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East Asia Forum Quarterly: Volume 14, Number 1, 2022 »

Publication date: March 2022
Economic cooperation in East Asia has progressed in its own distinct way, and the conclusion of the Regional Comprehensive Economic Partnership (RCEP) in 2019 is a huge achievement of strategic significance that pushes back against threats to the multilateral system. RCEP is the world’s largest regional pact in terms of GDP, trade volume, foreign direct investment and population. This issue of East Asia Forum Quarterly looks at RCEP going forward, the ways Asia’s largest economies are embracing the deal, the supply chain and manufacturing trends that are emerging and the RCEP framework for dealing with issues beyond those already negotiated.
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East Asia Forum Quarterly: Volume 13, Number 4, 2021 »

Publication date: December 2021
Surrounded by great powers, South Korea has weathered the upheaval of the COVID-19 pandemic in its own unique way. Aspirations for greater autonomy and self-reliance are also driving significant changes to Seoul’s political and security postures amid intensifying regional tensions, and serve as a backdrop as South Koreans elect their next president in early 2022. This East Asia Forum Quarterly examines how South Korea is confronting the big challenges of our time, including public health, green energy, political polarisation, minority rights, denuclearisation on the Korean Peninsula and the global rise of K-pop.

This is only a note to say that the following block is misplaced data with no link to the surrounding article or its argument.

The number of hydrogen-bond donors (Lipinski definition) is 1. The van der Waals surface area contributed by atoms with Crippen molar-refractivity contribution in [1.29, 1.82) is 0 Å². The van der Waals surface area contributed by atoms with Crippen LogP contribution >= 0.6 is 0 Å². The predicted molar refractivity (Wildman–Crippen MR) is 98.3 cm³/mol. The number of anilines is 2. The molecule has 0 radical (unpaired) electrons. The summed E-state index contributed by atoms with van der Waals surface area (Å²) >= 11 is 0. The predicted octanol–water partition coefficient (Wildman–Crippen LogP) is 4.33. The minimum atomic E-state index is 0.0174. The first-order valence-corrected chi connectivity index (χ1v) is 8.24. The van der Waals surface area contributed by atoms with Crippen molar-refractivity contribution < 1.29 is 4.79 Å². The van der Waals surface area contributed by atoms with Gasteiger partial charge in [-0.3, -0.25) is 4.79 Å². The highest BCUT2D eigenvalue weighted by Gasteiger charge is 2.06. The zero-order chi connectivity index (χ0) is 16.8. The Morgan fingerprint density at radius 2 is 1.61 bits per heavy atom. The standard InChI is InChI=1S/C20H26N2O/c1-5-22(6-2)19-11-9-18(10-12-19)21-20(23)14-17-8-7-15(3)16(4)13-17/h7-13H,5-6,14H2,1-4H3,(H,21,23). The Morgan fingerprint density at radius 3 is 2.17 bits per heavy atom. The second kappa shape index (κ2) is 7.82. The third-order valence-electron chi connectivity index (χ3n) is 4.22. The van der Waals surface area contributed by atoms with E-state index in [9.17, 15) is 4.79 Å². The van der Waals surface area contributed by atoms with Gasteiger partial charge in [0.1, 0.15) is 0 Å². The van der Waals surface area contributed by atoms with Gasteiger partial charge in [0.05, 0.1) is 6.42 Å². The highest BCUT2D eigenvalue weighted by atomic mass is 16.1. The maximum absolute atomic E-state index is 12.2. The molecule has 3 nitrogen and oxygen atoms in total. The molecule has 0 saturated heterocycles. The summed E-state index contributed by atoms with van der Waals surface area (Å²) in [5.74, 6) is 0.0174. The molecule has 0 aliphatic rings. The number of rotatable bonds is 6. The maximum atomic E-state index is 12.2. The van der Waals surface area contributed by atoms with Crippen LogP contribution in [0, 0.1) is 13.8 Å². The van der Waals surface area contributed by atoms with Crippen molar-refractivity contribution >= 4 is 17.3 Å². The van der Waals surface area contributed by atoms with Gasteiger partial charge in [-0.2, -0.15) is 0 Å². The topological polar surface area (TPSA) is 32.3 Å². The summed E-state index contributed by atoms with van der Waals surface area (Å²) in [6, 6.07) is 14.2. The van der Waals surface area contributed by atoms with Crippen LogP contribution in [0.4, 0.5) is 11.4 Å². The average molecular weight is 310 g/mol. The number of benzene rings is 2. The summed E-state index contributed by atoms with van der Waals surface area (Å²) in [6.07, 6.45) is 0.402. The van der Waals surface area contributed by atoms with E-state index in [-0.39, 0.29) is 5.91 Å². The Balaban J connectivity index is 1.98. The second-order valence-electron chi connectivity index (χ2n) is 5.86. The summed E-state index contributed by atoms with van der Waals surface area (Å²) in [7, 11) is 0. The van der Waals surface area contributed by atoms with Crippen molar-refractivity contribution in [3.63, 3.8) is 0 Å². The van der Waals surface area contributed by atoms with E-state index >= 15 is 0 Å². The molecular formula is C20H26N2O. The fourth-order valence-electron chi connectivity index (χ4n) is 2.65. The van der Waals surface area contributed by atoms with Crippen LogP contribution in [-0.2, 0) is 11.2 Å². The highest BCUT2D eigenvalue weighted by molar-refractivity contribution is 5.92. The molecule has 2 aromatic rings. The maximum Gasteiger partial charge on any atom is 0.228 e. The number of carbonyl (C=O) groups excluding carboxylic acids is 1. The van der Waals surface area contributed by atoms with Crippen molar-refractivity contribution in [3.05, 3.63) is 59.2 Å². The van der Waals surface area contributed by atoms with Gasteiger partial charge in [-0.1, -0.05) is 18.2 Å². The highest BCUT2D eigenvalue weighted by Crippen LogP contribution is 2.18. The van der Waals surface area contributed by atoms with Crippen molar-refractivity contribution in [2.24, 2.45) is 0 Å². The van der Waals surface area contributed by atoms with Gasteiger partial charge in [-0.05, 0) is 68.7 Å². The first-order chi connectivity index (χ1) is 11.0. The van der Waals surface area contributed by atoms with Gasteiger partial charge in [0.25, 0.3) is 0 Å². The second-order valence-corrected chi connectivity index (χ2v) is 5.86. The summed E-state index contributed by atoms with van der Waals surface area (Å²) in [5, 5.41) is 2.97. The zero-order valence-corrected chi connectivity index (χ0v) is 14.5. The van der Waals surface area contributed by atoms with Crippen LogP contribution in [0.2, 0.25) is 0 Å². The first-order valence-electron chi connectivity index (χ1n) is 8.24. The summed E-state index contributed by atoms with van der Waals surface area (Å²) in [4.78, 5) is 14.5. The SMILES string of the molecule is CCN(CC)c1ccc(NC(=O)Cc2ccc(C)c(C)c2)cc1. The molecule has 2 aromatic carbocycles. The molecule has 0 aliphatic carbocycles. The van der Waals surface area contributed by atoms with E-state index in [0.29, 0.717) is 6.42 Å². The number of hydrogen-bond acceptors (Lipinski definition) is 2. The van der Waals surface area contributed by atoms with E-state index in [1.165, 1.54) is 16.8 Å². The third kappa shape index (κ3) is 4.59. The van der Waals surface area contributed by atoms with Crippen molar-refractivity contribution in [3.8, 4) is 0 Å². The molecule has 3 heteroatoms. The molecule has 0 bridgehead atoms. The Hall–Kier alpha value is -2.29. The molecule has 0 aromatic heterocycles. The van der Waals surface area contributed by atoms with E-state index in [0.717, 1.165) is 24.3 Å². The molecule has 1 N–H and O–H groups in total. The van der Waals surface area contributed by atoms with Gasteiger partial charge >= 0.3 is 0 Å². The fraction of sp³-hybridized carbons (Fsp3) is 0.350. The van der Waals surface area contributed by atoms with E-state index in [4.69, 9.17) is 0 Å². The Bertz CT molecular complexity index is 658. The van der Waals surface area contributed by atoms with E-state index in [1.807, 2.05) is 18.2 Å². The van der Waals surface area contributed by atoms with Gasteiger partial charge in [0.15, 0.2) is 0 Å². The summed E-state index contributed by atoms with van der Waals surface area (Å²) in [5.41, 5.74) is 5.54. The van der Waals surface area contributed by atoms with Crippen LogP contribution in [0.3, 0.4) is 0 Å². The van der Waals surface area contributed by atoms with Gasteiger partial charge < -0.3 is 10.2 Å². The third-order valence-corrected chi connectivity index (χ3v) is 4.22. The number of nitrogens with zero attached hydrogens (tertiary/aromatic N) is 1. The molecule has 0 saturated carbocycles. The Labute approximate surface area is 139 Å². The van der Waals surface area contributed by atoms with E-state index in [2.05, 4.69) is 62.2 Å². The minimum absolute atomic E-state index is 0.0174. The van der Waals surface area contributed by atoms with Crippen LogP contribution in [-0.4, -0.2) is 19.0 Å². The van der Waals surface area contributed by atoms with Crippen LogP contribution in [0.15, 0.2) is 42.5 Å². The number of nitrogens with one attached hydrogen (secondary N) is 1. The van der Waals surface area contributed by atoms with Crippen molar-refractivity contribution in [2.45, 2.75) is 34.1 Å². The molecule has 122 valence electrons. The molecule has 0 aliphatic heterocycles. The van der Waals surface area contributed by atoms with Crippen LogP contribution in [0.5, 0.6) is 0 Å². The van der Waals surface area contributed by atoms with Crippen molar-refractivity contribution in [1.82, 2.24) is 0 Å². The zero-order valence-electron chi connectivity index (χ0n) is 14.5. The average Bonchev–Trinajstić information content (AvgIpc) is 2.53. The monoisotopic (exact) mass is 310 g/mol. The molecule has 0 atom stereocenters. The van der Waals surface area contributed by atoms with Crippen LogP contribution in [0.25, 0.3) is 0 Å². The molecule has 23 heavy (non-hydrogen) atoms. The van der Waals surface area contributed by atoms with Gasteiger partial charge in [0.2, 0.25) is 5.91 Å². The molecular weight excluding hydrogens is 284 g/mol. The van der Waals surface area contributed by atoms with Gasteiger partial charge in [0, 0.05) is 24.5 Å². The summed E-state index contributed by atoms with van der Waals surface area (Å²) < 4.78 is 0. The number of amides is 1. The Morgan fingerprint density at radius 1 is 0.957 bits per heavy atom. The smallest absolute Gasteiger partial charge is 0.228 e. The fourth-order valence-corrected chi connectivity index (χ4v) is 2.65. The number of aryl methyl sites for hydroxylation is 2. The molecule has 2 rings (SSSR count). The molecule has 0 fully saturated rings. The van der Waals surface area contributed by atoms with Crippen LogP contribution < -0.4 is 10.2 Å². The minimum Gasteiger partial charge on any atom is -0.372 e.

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East Asia Forum Quarterly: Volume 13, Number 3, 2021 »

Publication date: September 2021
The 2020 Olympics put a spotlight on Japan’s crisis governance capabilities. Whether it be in the sphere of social issues, domestic political economy or foreign policy, Japan’s capacity to manage ‘slow-burn’ crises will be a primary test for the country’s policymakers and citizens alike in coming years. This edition of East Asian Forum Quarterly looks at these challenges, including the COVID-19 pandemic, digital governance, women’s rights in the #MeToo era, foreign policy, natural disaster response and tone-party control of Japan’s government.
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East Asia Forum Quarterly: Volume 13, Number 2, 2021 »

Publication date: April 2021